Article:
Stocks ended more or less where they started on Friday as a five-day rally ran out of steam.
The market was down most of the day after disappointing bank earnings weighed on financial company shares. Investors also sold retailers and other consumer-focused stocks. But by the close, the Dow Jones industrial average managed to squeeze out a gain to set another record high.
U.S. government bonds fell, sending their yields higher.
“The market is taking a breather,” said Anna Rathbun, research director at CBIZ Retirement Plan Services. “Investors are taking gains.”
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The Dow edged up 10.14 points, or 0.1 percent, to 18,516.55. The Standard & Poor’s 500 index slipped 2.01 points, or 0.1 percent, to 2,161.74. Six of the 10 sectors in that index ended lower.
The Nasdaq composite lost 4.47 points, or 0.1 percent, to end at 5,029.59.
All three indexes ended the week up, their third in a row.
Earnings remained a focus for investors. Wells Fargo fell $1.23, or 2.5 percent, to $47.71 after the consumer banking giant reported a drop in second-quarter earnings.
Earnings per share for the entire S&P 500 are expected to have dropped 5.3 percent last quarter compared to a year ago, according to S&P Global Market Intelligence. That would be the fourth quarter in a row of falling profits, rare outside of a recession.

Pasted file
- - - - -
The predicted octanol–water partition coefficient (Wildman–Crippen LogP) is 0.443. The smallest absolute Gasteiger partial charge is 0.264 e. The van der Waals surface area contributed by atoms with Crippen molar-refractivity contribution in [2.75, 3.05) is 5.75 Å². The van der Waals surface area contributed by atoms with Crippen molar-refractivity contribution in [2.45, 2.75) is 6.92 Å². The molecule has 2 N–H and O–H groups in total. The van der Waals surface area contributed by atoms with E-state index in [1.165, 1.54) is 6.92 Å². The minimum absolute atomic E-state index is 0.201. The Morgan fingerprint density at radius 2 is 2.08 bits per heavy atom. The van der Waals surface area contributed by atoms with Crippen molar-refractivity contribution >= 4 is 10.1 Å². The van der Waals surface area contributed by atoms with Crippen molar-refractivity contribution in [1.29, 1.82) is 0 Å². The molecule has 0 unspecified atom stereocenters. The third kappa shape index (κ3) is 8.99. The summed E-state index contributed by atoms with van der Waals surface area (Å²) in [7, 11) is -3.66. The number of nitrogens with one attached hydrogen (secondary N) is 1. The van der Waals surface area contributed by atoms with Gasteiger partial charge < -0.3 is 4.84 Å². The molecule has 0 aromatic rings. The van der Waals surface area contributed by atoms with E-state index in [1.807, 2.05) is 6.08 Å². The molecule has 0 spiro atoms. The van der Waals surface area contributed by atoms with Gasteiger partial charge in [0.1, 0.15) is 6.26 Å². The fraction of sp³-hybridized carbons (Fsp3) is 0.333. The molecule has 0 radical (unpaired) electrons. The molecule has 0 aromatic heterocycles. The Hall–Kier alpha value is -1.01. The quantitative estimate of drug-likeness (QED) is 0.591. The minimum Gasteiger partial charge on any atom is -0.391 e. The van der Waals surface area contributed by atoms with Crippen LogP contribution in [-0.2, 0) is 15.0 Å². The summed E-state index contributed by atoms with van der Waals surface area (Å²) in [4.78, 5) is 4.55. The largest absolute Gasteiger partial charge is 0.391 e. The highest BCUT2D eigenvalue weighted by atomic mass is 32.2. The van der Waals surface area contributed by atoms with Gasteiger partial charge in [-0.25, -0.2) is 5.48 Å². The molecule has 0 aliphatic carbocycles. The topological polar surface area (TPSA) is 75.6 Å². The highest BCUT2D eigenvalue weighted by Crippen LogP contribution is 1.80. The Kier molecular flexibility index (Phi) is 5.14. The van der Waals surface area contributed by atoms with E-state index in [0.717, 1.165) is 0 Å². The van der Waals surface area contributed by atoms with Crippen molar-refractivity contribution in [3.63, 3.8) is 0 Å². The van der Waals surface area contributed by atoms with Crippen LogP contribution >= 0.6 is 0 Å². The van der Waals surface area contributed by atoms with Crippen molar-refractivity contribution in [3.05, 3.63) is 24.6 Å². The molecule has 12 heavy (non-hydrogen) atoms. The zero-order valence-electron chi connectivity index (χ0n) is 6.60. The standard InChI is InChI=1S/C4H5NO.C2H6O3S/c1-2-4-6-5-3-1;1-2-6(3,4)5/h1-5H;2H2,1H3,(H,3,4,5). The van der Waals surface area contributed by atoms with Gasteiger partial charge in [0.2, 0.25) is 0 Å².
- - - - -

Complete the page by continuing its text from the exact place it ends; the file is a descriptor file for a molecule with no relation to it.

Bill Strazzullo, chief market strategist at Bell Curve Trading, expects stocks will continue to climb in future weeks, but he’s worried. He thinks the gains have more to do with easy money policies by central banks in the U.S., Europe and Japan than any improvement in fundamentals.
“The market isn’t really trading on economic growth and earnings. It’s being propped up by wildly accommodative monetary policy,” he said. “The music will eventually stop and stock markets around the world will fall significantly.”
Trading was subdued in Europe after a man drove a truck into crowds celebrating Bastille Day along the beachfront of Nice, killing at least 84 people.
France’s CAC-40 was down 0.3 percent while Germany’s DAX was flat. Britain’s FTSE 100 rose 0.2 percent.
Travel-related stocks fell in the wake of the attack. Cruise operator Royal Caribbean lost $1.49, or 2.1 percent, to $70.39. Delta Air Lines fell $1, or 2.4 percent, to $39.98.
Among other stocks making big moves, Herbalife rose $5.89, or 10 percent, to $65.25 after it agreed to pay a $200 million settlement over allegations that it deceived consumers, but avoided a more serious charge that it was operating as a pyramid scheme. The deal puts an end to a Federal Trade Commission investigation of the nutritional supplements company that had stretched over two years.
In economic news, the Labor Department reported consumer prices rose a modest 1 percent in June from a year ago, suggesting that the Federal Reserve may take its time raising interest rates from the record lows that have helped push stocks higher. The Fed’s target for inflation is 2 percent.